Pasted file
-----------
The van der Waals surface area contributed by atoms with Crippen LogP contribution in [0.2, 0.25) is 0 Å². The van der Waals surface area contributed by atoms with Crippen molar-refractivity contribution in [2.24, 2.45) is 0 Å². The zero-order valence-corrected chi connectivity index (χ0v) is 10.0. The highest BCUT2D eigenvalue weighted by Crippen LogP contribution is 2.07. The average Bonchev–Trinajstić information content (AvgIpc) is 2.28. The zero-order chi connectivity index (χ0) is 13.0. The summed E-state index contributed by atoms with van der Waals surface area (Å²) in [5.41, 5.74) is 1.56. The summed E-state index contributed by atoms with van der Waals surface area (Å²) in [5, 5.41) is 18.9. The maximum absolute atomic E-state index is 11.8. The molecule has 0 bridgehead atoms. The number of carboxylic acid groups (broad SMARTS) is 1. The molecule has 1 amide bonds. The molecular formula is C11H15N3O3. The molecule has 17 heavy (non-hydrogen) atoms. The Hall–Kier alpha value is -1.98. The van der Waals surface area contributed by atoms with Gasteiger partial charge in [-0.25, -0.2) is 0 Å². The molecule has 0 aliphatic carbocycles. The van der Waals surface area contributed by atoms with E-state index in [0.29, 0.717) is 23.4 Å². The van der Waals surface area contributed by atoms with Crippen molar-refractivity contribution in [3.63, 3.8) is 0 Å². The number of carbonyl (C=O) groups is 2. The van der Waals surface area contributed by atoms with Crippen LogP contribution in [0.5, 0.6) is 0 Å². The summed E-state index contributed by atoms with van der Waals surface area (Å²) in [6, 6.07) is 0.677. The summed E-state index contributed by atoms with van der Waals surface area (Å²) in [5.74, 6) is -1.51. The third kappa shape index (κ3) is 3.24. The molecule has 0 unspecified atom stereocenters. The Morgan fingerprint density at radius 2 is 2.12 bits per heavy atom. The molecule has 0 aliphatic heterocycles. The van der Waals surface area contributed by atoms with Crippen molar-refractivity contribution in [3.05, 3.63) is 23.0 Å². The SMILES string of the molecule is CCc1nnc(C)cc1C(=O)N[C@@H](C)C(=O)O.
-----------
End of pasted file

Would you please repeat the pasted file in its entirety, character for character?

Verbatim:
The van der Waals surface area contributed by atoms with Crippen LogP contribution in [0.2, 0.25) is 0 Å². The van der Waals surface area contributed by atoms with Crippen molar-refractivity contribution in [2.24, 2.45) is 0 Å². The zero-order valence-corrected chi connectivity index (χ0v) is 10.0. The highest BCUT2D eigenvalue weighted by Crippen LogP contribution is 2.07. The average Bonchev–Trinajstić information content (AvgIpc) is 2.28. The zero-order chi connectivity index (χ0) is 13.0. The summed E-state index contributed by atoms with van der Waals surface area (Å²) in [5.41, 5.74) is 1.56. The summed E-state index contributed by atoms with van der Waals surface area (Å²) in [5, 5.41) is 18.9. The maximum absolute atomic E-state index is 11.8. The molecule has 0 bridgehead atoms. The number of carboxylic acid groups (broad SMARTS) is 1. The molecule has 1 amide bonds. The molecular formula is C11H15N3O3. The molecule has 17 heavy (non-hydrogen) atoms. The Hall–Kier alpha value is -1.98. The van der Waals surface area contributed by atoms with Gasteiger partial charge in [-0.25, -0.2) is 0 Å². The molecule has 0 aliphatic carbocycles. The van der Waals surface area contributed by atoms with E-state index in [0.29, 0.717) is 23.4 Å². The van der Waals surface area contributed by atoms with Crippen molar-refractivity contribution in [3.63, 3.8) is 0 Å². The number of carbonyl (C=O) groups is 2. The van der Waals surface area contributed by atoms with Crippen LogP contribution in [0.5, 0.6) is 0 Å². The summed E-state index contributed by atoms with van der Waals surface area (Å²) in [6, 6.07) is 0.677. The summed E-state index contributed by atoms with van der Waals surface area (Å²) in [5.74, 6) is -1.51. The third kappa shape index (κ3) is 3.24. The molecule has 0 unspecified atom stereocenters. The Morgan fingerprint density at radius 2 is 2.12 bits per heavy atom. The molecule has 0 aliphatic heterocycles. The van der Waals surface area contributed by atoms with Crippen molar-refractivity contribution in [3.05, 3.63) is 23.0 Å². The SMILES string of the molecule is CCc1nnc(C)cc1C(=O)N[C@@H](C)C(=O)O.